Over the years I have worked with many corporate sponsors in a variety of roles, and in the past week alone I received calls from two potential sponsors. Sponsorship is one of the most under-utilized opportunities for authors, yet it’s also one of the most lucrative revenue streams you can develop.
When you position yourself an AUTHORity in your field and you build an audience, big companies that want to reach your audience will eagerly pursue mutually beneficial ways that you can work together. Here are some of the most popular options you can offer to sponsors:
- Guest posts on their company blog
- Sponsored posts placed on your blog
- Twitter chat events
- Professional speaking
- Spokesperson (just as a celebrity can endorse shampoo, an author can endorse product or service)
- Advertisements on your website
- Sponsor dollars for an event you’re hosting
- Contests and product give-aways
- Video series
- Training courses
- Logo placement on your books, products, clothes, or even your forehead!
- And the list goes on…
How Sponsorships Are Formed
Sponsorship may sound like a pie-in-the-sky dream, but I assure you that nearly every large company you can think of has budget allocated to work with industry experts on marketing campaigns. And those company insiders, along with the PR firms they work with, are on the hunt for the top authorities in the field. They are searching Amazon, Google, and social media networks to find their candidates.
Here are some examples of how sponsorships are developed:
Mammoth Office Supply is launching a back-to-school campaign. They want to connect with prominent mom-bloggers to help spread the word, and ink agreements with several bloggers to write guest blog posts, participate in a webinar series, and host gift card give-aways.
The Behemoth Granola Factory is launching a new line of gluten-free cereals. They are seeking authors who advocate gluten-free living. They sponsor blog posts on the authors’ sites, invite them to speak at the Gluten-Free World Summit, and compensate them for creating a series of educational videos about the wonders of living in gluten-less world.
Why Social Media is the Key to Sponsorship
The most important item to note about sponsors is that they want to work with AUTHORities who have a platform, which means a substantial audience. That doesn’t mean that you have to have millions of Twitter followers, but you do have to have an audience that they deem significant (depending on the niche you serve, that could be as few as 5,000 to 10,000 social media followers). Your audience can also be quantified based on the amount of website traffic that you generate, the number of subscribers to your mailing list, how often you speak at live events, the number of views on your YouTube channel, whether you contribute content to a major media outlet, and most important of all these days: the size of your social media audience.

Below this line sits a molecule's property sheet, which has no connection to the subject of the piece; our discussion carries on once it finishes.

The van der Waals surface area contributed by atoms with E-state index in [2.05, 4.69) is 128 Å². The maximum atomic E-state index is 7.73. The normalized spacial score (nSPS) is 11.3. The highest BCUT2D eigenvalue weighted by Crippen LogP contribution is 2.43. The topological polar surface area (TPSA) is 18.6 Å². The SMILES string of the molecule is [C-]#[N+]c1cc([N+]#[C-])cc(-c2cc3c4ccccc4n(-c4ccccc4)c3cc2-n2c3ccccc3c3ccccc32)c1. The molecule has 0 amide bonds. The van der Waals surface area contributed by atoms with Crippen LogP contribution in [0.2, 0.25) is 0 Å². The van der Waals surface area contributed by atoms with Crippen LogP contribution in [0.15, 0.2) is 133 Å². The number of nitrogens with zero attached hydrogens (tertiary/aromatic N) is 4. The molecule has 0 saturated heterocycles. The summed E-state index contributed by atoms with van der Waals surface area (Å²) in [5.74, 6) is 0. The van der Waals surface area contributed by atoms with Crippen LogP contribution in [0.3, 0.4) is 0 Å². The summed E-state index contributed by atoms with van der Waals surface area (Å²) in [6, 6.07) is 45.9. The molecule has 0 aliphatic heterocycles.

With corporate sponsors, social media size matters, and an author with a large network can generate high dollar agreements. One big trend I’ve noticed in working with sponsors in recent years is that they care more about the social media audience than just about anything else. No matter what you sign on to do with them—whether it be guest blogging, participating in events, or hosting a teleseminar—they will want to know the size of your social media audience because they will ask you to promote the campaign to your followers.
Incidentally, there is a 99% chance that the sponsor will have investigated your social media platform before speaking with you. And there is at least a 50% chance that the sponsor finds you first via Twitter, Facebook, YouTube or another social media network. Remember, they are seeking authorities and because social media is a high priority, they often look there first.
If you are ignoring social media or not putting much effort into it, sponsorships represent just some of the opportunities you are missing (see this Forbes article on The Hidden Benefits of Social Media). Though it takes time to build a social media following, with consistent effort you should be able to develop an impressive network within a year. And don’t forget that social media should in turn increase traffic to your website, putting you in an even more compelling position to work with sponsors.
Oh, and if you commit to this strategy, there is a high likelihood that the money you make from sponsorships will far surpass the money you earn from book sales!